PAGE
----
The prevalence and risk factors for occupational low back pain in manual therapists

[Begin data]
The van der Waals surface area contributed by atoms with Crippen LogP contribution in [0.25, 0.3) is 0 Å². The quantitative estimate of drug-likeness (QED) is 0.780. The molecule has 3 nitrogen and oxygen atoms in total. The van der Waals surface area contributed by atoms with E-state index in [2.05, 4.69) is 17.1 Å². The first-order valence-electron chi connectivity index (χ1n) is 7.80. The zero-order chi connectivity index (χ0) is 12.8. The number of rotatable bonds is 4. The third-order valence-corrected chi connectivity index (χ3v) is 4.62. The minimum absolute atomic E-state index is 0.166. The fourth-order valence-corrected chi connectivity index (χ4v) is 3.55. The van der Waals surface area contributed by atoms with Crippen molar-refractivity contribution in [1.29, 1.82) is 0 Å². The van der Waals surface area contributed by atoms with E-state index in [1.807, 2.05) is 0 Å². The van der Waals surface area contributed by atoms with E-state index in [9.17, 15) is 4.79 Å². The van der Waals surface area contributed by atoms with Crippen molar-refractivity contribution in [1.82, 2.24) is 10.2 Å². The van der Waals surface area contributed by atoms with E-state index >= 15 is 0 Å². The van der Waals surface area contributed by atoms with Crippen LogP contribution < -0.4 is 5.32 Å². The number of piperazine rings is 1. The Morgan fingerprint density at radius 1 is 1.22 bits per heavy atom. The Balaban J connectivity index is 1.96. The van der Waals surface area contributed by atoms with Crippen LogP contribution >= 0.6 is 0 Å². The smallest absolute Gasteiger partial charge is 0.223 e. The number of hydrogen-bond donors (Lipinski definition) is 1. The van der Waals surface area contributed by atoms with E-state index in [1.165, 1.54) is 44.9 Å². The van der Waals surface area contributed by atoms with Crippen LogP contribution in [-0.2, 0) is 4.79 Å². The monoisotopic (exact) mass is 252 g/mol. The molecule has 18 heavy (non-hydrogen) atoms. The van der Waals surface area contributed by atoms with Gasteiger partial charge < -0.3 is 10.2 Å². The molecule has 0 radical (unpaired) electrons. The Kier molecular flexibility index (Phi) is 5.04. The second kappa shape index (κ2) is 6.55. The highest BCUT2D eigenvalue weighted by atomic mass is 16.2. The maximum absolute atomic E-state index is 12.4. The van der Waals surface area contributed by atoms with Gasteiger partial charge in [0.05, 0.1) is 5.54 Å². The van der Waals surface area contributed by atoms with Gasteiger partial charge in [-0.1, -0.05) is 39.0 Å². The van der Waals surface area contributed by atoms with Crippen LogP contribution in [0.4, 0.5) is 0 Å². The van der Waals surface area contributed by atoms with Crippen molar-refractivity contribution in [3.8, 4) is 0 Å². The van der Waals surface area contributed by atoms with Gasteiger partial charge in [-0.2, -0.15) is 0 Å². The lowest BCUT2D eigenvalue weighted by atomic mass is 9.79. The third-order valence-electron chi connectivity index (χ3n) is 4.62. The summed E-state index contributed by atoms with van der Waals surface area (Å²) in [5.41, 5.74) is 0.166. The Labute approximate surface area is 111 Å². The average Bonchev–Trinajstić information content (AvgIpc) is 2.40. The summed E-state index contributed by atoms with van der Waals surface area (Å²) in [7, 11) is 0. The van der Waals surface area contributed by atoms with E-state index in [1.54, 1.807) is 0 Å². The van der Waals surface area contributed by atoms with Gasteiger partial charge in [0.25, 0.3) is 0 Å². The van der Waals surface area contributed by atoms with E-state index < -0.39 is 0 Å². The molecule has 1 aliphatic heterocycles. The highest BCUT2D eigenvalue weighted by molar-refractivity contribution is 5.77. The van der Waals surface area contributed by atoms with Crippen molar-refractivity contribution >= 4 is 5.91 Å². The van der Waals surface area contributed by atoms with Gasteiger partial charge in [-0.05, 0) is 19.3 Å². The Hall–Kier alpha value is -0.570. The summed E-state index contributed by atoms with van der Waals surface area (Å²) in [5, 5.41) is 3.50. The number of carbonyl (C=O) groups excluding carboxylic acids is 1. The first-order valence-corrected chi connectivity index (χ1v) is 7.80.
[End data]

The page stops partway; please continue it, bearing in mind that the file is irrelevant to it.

Manual therapists are susceptible to occupational low back pain. The aim of this study was to determine the prevalence and risk factors for occupational low back pain in manual therapists and to determine and compare the prevalence and risk factors for occupational low back pain among various types of manual therapists in South Africa. This study was conducted as a cross-sectional survey and a self-administered questionnaire, developed from the literature and validated prior to the study, was mailed to 1500 randomly selected manual therapists, including: physiotherapists, occupational therapists, biokineticists, chiropractors, reflexologists, aromatherapists and massage therapists. A total of 233 completed questionnaires were returned, giving a response rate of 15.53%. Results revealed that the point prevalence of low back pain in manual therapists was very high at 41%, the one-year prevalence was 59% and the career prevalence was 74%. The point prevalence of low back pain was highest in aromatherapists and biokineticists, while both the one-year and career prevalence of low back pain was highest in occupational therapists and massage therapists. The risk factors for low back pain in manual therapists were: BMI; previous abdominal surgery; previous trauma to the low back, hips, knees or ankles; a physically stressful job; not having an assistant and work in a hospital or other setting. In keeping with the literature, various workrelated factors were implicated in the development and / or exacerbation of low back pain in certain manual therapists more than others and low back pain history in the different manual therapists was also in accordance with the literature. To conclude, low back pain is prevalent among South African manual therapists and the development and implementation of preventative programs to reduce rates of occupational low back pain in manual therapists is mandatory.